Herpes

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3d illustration of herpes simplex virus.
©iStock.com/Dr_Microbe

"I heard a lot of other people have it too.

Matter of fact, the internet says that it is very common.

So I know I'm not alone in this.

But for me, there is a shame that exists in this space.

And I don't like it." – From "The Walking STD" by ci.ciiiiii, on A Girl Like Me

Herpes is a sexually transmitted infection (STI) caused by a virus that lives in the nerves. There are two common types of herpes:

  • Herpes simplex type 1 (HSV-1) usually causes cold sores around the mouth
  • Herpes simplex type 2 (HSV-2) usually causes sores in the genital area

However, it is possible to get HSV-2 in the mouth and HSV-1 in the genital area.

People with herpes may have no symptoms. If they do have symptoms, these are usually itchy or painful blisters. The virus is spread through skin-to-skin contact with sores, but it may also spread through the normal unbroken skin of a person who has herpes. Many people who have never had symptoms may not realize that they have herpes. Currently there are no recommended tests to look for this infection other than a physical exam and culture of a blister. In most people, the sores come and go, but the virus stays in the body for life.

Sometimes there are no symptoms because the virus is "hiding" in the nerves. Some women living with HIV never had blisters or sores before they acquired HIV. They are then surprised when they develop an "outbreak" of sores because their immune system is weakened by HIV.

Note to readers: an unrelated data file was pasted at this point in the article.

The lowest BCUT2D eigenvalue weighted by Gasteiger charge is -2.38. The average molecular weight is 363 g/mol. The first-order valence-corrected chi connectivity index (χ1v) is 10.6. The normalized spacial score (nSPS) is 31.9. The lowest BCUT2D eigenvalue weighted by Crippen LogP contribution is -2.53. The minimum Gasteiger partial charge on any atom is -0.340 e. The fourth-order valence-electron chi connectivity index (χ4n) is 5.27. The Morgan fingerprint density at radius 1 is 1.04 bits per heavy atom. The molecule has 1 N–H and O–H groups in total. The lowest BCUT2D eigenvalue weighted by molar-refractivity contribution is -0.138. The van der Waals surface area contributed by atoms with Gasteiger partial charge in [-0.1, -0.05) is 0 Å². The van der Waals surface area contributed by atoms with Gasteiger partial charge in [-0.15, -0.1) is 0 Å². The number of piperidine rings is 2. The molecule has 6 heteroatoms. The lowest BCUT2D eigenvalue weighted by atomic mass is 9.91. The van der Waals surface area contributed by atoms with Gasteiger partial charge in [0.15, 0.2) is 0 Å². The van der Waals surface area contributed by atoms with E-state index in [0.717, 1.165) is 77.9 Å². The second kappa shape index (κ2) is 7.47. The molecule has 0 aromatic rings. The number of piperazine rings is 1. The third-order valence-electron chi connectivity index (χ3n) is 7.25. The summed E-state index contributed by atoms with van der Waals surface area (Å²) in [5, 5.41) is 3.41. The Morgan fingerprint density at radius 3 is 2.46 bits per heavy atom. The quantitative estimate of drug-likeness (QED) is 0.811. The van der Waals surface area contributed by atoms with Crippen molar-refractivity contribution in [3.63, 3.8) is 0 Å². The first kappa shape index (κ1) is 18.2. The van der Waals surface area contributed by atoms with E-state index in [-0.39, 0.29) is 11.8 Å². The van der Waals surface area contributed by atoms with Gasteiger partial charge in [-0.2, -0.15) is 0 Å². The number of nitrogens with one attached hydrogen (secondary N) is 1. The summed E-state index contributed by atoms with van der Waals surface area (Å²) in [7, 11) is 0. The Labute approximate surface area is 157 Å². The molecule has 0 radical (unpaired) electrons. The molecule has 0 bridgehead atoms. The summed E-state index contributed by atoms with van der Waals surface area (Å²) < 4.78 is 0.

Genital HSV-2 infection is more common in women than men. In addition, women living with HIV may have more frequent herpes outbreaks that may be more difficult to treat. There is no cure for herpes, but the antiviral drugs Zovirax (acyclovir), Valtrex (valacyclovir), and Famvir (famciclovir) can reduce the number of outbreaks if taken daily, and can shorten outbreaks and make them less severe if taken as soon as symptoms begin. Valtrex has also been shown to lower the risk of passing the infection to someone else.

People who are pregnant can pass herpes to their babies, so it is important to let your health care provider know if you have genital herpes and you are pregnant or planning to become pregnant.

View our full fact sheet on Sexually Transmitted Infections or Diseases (STIs or STDs)

Additional Resources

Select the links below for additional material related to herpes.
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